Pat Buchanan and the Emigre Nazis
Lagnado, Lucette, The Nation
When the White House announced that on his visit to West Germany next month President Reagan would lay a wreath on the grave of a German soldier killed in World War II, Jewish and veterans groups were outraged. A hasty decision to include a concentration camp on his itinerary after all did not placate them. Washington commentators declared that the President had committed a major public relations blunder. But the President isn't the only one in the Administration who has shown insensitivity to the memory of the Holocaust. His communications director, Patrick Buchanan, is under fire for his strident campaign, while a newspaper columnist, against the Justice Department's Office of Special Investigations, which tracks down Nazi war criminals in the United States.
In 1982, appearing on the Washington television talk show After Hours, Buchanan called for the O.S.I.'s abolition and asked what the purpose was of "going after people who are about 70 years old now" and whose crimes were committed "thirty-five, forty-five years ago." More recently, his ire has been focused on O.S.I. denaturalization actions against Eastern European immigrants. These "staunch anti-communist emigres," he contends, are being deprived of their citizenship on the basis of dubious evidence obtained from the Soviet Union.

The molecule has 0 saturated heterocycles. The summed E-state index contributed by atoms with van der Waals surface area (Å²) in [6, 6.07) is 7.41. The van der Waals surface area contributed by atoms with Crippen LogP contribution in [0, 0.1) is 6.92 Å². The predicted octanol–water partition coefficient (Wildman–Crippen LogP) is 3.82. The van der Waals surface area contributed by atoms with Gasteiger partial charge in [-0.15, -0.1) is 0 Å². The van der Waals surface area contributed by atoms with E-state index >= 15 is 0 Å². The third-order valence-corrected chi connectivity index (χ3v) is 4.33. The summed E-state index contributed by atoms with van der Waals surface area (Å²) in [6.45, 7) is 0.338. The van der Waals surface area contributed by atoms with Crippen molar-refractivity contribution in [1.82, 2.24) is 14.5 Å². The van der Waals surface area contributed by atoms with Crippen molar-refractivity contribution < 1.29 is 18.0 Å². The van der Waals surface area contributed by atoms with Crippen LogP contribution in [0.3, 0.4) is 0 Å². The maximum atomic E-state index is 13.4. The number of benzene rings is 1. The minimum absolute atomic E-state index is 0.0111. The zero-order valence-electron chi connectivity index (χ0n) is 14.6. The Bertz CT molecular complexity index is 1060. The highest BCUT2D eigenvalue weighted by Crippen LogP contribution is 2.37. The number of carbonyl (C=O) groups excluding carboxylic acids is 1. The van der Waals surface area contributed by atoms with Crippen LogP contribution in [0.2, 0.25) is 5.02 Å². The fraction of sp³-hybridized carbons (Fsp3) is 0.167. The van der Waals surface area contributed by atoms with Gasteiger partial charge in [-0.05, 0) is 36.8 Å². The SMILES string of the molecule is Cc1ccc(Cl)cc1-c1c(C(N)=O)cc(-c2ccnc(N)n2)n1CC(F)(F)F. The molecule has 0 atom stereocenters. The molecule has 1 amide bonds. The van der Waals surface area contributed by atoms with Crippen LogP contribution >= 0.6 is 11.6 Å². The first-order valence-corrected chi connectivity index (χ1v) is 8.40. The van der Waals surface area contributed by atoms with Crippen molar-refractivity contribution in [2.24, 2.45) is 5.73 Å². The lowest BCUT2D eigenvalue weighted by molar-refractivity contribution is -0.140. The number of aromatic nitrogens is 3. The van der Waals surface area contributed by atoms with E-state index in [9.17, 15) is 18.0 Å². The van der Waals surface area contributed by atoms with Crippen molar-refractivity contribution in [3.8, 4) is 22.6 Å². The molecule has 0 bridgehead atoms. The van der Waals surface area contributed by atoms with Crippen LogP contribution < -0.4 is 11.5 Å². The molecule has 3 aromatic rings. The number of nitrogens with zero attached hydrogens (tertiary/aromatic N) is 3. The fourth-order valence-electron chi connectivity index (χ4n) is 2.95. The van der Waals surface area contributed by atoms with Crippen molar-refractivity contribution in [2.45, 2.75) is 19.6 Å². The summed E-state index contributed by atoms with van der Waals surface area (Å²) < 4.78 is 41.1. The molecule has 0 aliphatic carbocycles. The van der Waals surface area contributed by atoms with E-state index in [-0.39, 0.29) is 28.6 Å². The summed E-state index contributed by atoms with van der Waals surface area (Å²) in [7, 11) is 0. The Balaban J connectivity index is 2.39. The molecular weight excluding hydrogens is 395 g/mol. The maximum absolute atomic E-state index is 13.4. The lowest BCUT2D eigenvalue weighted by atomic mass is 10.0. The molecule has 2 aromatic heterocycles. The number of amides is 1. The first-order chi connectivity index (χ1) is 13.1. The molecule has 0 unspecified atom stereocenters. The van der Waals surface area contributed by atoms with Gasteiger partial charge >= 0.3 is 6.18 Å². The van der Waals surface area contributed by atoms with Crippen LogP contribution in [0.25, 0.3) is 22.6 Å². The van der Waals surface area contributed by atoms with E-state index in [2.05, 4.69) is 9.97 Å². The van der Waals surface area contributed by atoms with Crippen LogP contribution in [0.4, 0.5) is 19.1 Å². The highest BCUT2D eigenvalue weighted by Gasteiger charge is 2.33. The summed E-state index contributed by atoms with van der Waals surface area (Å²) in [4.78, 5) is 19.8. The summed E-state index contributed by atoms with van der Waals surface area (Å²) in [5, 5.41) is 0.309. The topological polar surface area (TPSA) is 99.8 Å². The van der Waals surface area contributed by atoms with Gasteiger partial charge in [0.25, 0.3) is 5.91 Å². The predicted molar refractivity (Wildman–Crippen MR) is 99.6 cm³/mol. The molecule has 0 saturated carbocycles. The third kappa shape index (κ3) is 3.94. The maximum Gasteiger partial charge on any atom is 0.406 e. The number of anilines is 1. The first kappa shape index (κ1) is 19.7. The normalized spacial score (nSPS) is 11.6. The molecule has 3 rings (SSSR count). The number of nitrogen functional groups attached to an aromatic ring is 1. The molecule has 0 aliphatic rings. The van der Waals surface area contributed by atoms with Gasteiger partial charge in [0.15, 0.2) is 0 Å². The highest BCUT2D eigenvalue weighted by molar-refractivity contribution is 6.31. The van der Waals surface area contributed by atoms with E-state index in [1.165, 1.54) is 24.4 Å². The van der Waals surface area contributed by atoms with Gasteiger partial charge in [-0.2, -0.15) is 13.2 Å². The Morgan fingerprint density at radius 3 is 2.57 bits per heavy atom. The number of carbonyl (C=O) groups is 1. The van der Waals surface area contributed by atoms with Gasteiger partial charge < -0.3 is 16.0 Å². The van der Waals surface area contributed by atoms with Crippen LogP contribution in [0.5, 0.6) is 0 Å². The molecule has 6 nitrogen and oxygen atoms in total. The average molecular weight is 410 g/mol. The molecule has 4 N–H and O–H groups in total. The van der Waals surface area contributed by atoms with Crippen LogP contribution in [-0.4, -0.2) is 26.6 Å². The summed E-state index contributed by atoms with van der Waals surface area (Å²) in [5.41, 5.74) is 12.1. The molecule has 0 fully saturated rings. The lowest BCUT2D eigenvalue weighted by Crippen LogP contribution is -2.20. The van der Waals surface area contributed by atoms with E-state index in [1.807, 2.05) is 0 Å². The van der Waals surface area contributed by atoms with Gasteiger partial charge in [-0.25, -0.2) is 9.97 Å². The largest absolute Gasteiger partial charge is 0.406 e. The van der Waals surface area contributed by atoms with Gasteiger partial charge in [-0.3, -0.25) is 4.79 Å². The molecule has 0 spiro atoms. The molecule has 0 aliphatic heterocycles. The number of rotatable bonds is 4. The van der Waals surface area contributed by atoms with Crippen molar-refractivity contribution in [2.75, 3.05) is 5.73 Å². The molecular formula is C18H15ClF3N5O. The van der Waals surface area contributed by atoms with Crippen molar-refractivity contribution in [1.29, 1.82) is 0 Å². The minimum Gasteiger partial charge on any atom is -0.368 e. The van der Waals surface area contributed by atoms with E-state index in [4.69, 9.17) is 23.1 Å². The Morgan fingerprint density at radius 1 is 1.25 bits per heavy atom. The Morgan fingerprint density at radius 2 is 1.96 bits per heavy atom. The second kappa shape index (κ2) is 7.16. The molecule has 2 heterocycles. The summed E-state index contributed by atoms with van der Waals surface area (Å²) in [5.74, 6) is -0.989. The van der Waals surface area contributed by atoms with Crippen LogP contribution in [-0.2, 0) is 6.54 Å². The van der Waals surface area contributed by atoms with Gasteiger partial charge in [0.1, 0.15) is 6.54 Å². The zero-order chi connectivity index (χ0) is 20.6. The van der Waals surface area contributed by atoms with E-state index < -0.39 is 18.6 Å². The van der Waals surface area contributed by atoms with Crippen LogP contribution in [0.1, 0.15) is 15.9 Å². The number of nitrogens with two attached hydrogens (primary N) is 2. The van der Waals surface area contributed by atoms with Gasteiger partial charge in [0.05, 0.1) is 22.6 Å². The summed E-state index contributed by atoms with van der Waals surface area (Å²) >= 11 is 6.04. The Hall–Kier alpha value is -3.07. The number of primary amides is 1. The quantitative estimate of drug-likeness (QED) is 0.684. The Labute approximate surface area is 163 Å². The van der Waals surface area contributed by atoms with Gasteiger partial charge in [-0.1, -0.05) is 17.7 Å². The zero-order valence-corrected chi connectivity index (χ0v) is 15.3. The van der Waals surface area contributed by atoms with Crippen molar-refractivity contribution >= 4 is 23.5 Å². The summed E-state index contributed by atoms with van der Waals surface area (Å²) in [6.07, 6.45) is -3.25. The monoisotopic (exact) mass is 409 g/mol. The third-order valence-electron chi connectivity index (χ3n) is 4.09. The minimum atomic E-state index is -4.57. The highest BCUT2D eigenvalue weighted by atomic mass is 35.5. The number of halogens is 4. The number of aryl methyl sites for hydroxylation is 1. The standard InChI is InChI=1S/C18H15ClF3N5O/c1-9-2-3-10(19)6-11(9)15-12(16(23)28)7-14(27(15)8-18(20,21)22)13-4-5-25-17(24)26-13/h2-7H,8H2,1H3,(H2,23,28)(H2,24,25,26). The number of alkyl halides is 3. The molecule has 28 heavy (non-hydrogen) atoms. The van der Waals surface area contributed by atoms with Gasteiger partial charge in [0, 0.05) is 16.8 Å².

In a syndicated column published this past February, Buchanan called the O.S.I. the "dim-witted instrument" of the Soviet K.G.B. and stated that "in its zealotry to punish naturalized Americans who collaborated in the Holocaust, forty years ago," the office "is relying upon 'evidence' produced by the secret police of a neo-Stalinist state."
In another column, written the previous December, he championed John Demjanjuk, a Ukrainian immigrant who was stripped of his citizenship by a Federal judge in 1981, after a long trial. O.S.I. lawyers presented voluminous evidence, including a Nazi identification card, establishing that Demjanjuk had served as a guard at the Treblinka death camp in Poland, where he operated the gas chamber and was known to inmates as "Ivan the Terrible." Buchanan wrote that if the charges were true, Demjanjuk had deserved deportation, but he claimed that a "horrible miscarriage of justice" had been committed because the Treblinka identification card was a K.G.B. forgery.
In a letter to The Washington Times, where Buchanan's column regularly appeared, Stephen Trott, head of the Justice Department's Criminal Division, of which the O.S.I. is a part, defended the use of Soviet evidence, saying it had been tested under American rules. He pointed out that the O.S.I. had not relied solely on Soviet archives: "The critical evidence placing Demjanjuk at Treblinka came from five surviving witnesses of the camp who now live in Israel. . . . The credibility of these witnesses has already been tested under our rules of evidence and procedure." (The government of Israel has been granted its request to extradite Demjanjuk for trial as a war criminal. …